Canada plagued by pro­duc­tiv­ity deficit



The num­ber of peo­ple look­ing for work last month edged down, ac­cord­ing to the Labour Force Sur­vey. The un­em­ploy­ment rate de­clined by 0.2 per­cent­age points to 6.3% — the low­est rate since Oc­to­ber 2008. High­lights: women aged 55 and older for the sec­ond con­sec­u­tive month. in whole­sale and re­tail trade; in­for­ma­tion, cul­ture and recre­ation; man­u­fac­tur­ing; trans­porta­tion and ware­hous­ing; and nat­u­ral re­sources. Em­ploy­ment fell in ed­u­ca­tional ser­vices, pub­lic ad­min­is­tra­tion and agri­cul­ture. aged 15 to 24 rose 9.1% com­pared with July 2016. From July 2010 to July 2016, em­ploy­ment for this group had de­clined 6.0%, reach­ing a re­cent low point in 2016. Look­ing at an empty of­fice? It could be a tell­tale sign that

Tay­lor Swift is renowned for her squad and though some have de­cried her gag­gle of friends, hav­ing your own “tribe” should be part of your “cop­ing tool belt.” It can help you stay en­gaged and do your best — even if you’re work­ing in an en­vi­ron­ment that’s chaotic and full of un­nec­es­sary com­pli­ca­tions and dis­trac­tions, a stress and re­siliency ex­pert ad­vises.

Like ‘fight or flight,’ ‘tend and be­friend’ is a com­mon re­sponse to stress, Bev­erly Beuer­mann-King ex­plains. The first al­lows some­one to fight against a threat if over­com­ing that threat is likely or to flee if over­com­ing that threat is un­likely. The sec­ond is char­ac­ter­ized by be­friend­ing those around in times of stress to in­crease the like­li­hood your team suf­fers from pro­duc­tiv­ity deficit. of sur­vival.

Pro­duc­tiv­ity deficit — the feel­ing among work­ers that they’re not per­form­ing to the best of their abil­i­ties in the work­place — con­trib­utes to stress. Ac­cord­ing to an ADP Canada Sen­ti­ment Sur­vey, 49 per cent of Cana­dian work­ers suf­fers from it.

Of those, 43 per cent blamed poor pro­duc­tiv­ity on dis­trac­tion. “Dis­trac­tion can be rooted in a wide va­ri­ety of causes, from poor of­fice de­sign to overly am­bi­tious mul­ti­task­ing to the per­va­sive pres­ence of so­cial me­dia,” ADP Canada CFO Rus­sell Wong said in a state­ment. “Ev­ery sit­u­a­tion is dif­fer­ent but em­ploy­ers should look first at the things they can con­trol, such as noisy or crowded workspaces and then at what their em­ploy­ees can con­trol.”

Among less pro­duc­tive work­ers, 35 per cent com­plained of bar­ri­ers such as cum­ber­some work­flows, bu­reau­cratic red tape and or­ga­ni­za­tional bot­tle­necks. “Stream­lin­ing and get­ting rid of red tape and si­los within an or­ga­ni­za­tion can re­duce bick­er­ing, com­plain­ing and frus­tra­tion and lead to in­creased pro­duc­tiv­ity,” says Beuer­mann-King. “The key is to ex­am­ine ev­ery­thing and look for sim­pli­fi­ca­tion and clar­ity.”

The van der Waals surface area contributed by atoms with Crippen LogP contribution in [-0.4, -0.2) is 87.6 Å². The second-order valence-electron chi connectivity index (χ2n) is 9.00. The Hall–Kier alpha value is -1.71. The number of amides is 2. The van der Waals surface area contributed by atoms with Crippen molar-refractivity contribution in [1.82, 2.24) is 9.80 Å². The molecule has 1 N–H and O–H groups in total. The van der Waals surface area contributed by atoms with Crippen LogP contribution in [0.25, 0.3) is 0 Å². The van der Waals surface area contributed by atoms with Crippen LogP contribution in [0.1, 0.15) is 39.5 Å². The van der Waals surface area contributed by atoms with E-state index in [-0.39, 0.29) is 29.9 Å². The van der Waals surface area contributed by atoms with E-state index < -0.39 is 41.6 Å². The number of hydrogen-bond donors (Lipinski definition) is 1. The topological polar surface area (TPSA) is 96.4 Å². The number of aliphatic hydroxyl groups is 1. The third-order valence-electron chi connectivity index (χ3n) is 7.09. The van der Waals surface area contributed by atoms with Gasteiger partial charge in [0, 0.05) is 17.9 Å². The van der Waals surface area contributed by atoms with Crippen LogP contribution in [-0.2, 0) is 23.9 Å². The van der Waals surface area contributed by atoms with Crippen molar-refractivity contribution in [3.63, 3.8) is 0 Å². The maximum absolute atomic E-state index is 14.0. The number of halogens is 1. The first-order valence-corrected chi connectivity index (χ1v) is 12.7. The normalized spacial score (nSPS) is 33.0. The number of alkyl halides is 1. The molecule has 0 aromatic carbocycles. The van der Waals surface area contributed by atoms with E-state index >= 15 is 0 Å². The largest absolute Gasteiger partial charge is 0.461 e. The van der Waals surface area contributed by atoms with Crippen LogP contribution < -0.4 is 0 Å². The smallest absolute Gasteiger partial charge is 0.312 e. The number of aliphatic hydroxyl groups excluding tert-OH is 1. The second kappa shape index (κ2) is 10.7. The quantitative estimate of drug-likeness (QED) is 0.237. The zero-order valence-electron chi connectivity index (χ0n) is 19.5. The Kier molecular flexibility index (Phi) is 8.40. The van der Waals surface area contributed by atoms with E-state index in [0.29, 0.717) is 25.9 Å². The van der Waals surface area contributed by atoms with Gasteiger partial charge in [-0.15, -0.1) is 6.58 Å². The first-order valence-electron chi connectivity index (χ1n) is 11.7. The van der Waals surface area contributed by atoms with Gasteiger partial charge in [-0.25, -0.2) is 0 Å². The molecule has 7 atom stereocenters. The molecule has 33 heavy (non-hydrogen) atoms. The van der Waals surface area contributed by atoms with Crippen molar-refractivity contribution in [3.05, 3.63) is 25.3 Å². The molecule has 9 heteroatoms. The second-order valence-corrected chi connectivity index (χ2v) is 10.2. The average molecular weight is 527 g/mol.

Fi­nally, 27 per cent of less pro­duc­tive em­ploy­ees ad­mit­ted they just don’t need to work more ef­fi­ciently to get the job done. Lack of train­ing, re­sources or low lev­els of em­ployee en­gage­ment can be part of the prob­lem. “Most work­ers are ca­pa­ble of and want to add more value to their or­ga­ni­za­tion but some­times they’re sim­ply not given the tools, op­por­tu­ni­ties or con­text to dis­cuss and ad­vance these as­pi­ra­tions,” Wong said. In­creased ab­sen­teeism, sick leave and ben­e­fits us­age are tell­tale signs your team suf­fers from pro­duc­tiv­ity deficit.

“When we don’t feel like we’re per­form­ing our best, when we can’t work at our peak per­for­mance or when we’re feel­ing frustrated or over­whelmed, it’s self-pro­tec­tion to be­come dis­en­gaged,” Beuer­mann-King says.

To im­prove pro­duc­tiv­ity, man­agers must do more than sim­ply ask the proper ques­tions, such as: How can we re­duce dis­trac­tions? How can we stream­line this process? What tools or train­ing do you need to per­form at your peak?

They must cre­ate an en­vi­ron­ment where it’s safe for em­ploy­ees to re­spond hon­estly with­out fear of be­ing chas­tised for in­sub­or­di­na­tion or neg­a­tiv­ity. It’s also im­por­tant to en­sure your team is work­ing towards the same goal. “Talk about where you’ve come from and where you’re go­ing and get peo­ple ex­cited about that,” Beuer­mann-King says.

There’s no such thing as a stress-free job but how you cope with stress de­pends on your cop­ing tool belt. “For some of us, that tool belt is re­ally well de­vel­oped and we can be very re­silient in most sit­u­a­tions. For oth­ers, ev­ery­thing seems to throw us off,” says Beuer­mann-King.

She de­scribes re­siliency as “the tools we use to make life full and flour­ish­ing. Are you eat­ing right, sleep­ing right and ex­er­cis­ing? Are you tak­ing breaks to re­fresh your­self? Do you have hob­bies? Those kinds of things help our re­siliency.”

Re­search sug­gests con­nect­ed­ness is even more im­por­tant. “Are you con­nected with some­one at work you can talk to, vent to and rely on?” she asks. “Con­nec­tion with other peo­ple and mov­ing in the same di­rec­tion helps with en­gage­ment.”

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